All of these led us to work on something. We had about a decade's worth of experience with real-life vulnerabilities across applications and platforms, and that gave us some ideas. We were convinced that there is a need to normalise the skills of builders (developers) and breakers (security engineers) for them to appreciate the other side of the spectrum. The purple team view of looking at security is well known and is a proven way of defending technology components by having an intrinsic understanding of potential attack surfaces.
But any approach to teach Application Security is incomplete without a practical way to teach developers and security engineers how to defend against esoteric threats, while addressing the problem of scale as well as cost-effectiveness. While these problems could be solved with online learning, finding the right course can be difficult. Moreover, there’s also the problem of having purely defensive or offensive courses.
We thought that the way to fix this problem was to have individual courses that dealt with the different aspects of Application Security independently. There should be different courses for higher level concepts such as the management of sensitive information on cloud-native environments like AWS, and then other courses that drill down into more specific topics, such as scaling security on serverless applications. It would not do any of the security concepts of these components justice, to have one generalised course.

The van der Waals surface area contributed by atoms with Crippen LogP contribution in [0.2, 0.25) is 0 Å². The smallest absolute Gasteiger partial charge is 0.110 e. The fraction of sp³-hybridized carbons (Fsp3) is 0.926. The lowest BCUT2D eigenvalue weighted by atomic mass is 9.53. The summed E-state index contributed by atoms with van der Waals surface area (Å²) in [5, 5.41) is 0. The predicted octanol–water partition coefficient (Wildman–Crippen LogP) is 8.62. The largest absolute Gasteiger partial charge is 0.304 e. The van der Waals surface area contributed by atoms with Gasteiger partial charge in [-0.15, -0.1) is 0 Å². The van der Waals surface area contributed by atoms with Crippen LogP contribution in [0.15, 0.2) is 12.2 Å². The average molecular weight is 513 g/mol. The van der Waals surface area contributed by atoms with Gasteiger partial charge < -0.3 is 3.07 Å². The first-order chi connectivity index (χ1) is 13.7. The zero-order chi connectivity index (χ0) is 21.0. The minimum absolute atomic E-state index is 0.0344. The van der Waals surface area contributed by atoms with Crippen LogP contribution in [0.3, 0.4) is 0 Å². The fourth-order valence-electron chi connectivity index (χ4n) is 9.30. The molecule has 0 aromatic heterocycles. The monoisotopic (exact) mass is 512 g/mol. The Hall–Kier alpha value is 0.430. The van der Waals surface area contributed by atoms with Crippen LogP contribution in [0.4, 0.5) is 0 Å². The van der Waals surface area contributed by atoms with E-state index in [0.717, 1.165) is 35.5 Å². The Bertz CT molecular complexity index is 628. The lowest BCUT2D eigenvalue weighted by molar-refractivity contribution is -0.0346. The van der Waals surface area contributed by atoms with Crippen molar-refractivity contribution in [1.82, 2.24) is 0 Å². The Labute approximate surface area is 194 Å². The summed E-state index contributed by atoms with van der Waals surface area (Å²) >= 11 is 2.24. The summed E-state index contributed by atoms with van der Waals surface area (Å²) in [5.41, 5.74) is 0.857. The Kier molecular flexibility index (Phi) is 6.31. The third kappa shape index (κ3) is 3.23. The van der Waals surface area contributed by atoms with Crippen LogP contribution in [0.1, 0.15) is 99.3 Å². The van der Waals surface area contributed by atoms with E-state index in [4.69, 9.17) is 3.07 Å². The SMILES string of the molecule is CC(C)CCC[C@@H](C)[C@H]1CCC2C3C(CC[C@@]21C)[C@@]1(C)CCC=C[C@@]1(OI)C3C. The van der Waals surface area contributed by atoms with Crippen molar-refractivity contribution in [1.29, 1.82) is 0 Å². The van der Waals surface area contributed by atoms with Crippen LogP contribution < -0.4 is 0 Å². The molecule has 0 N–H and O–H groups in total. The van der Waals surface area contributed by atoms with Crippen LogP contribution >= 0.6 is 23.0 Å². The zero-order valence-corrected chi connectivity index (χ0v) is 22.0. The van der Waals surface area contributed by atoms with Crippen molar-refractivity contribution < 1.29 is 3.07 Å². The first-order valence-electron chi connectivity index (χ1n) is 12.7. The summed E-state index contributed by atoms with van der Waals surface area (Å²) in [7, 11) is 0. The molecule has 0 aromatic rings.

We also saw that the solution to making abstract concepts comprehensible, is that of hands-on practice. This is why we built what we call our ‘cyber range’: a safe way to learn the workings of a vulnerability first-hand, from the inside-out and to practice nipping it in the bud. These cyber ranges need minimal set up (they’re browser compatible), and they also are accessible any time, from anywhere.
The culmination of all of the above is what led us to build AppSecEngineer, our assisted remote Training Platform complete with practical courses that combine both: offensive and defensive approaches. About 3/4th of every course is conducted in our state-of-the-art cyber ranges, under the guidance of experts in the field. We wanted to make training in AppSec accessible, and as flexible as possible. So we built it to give trainees live sessions with experts, recordings of classes after they’re done, and extended access to labs that allow them to translate concepts to actual learning.2020 has made it easier to learn (if nothing else) from home, at your leisure... so why not? After All knowledge is power, right?If you’d like to look at the list of courses and slots available, check AppSec Engineer out here (https://www.we45.com/workshops)Want a walkthrough of our cyber ranges? Watch Abhay’s video on them! https://www.youtube.com/watch?v=yd-NAx11oZA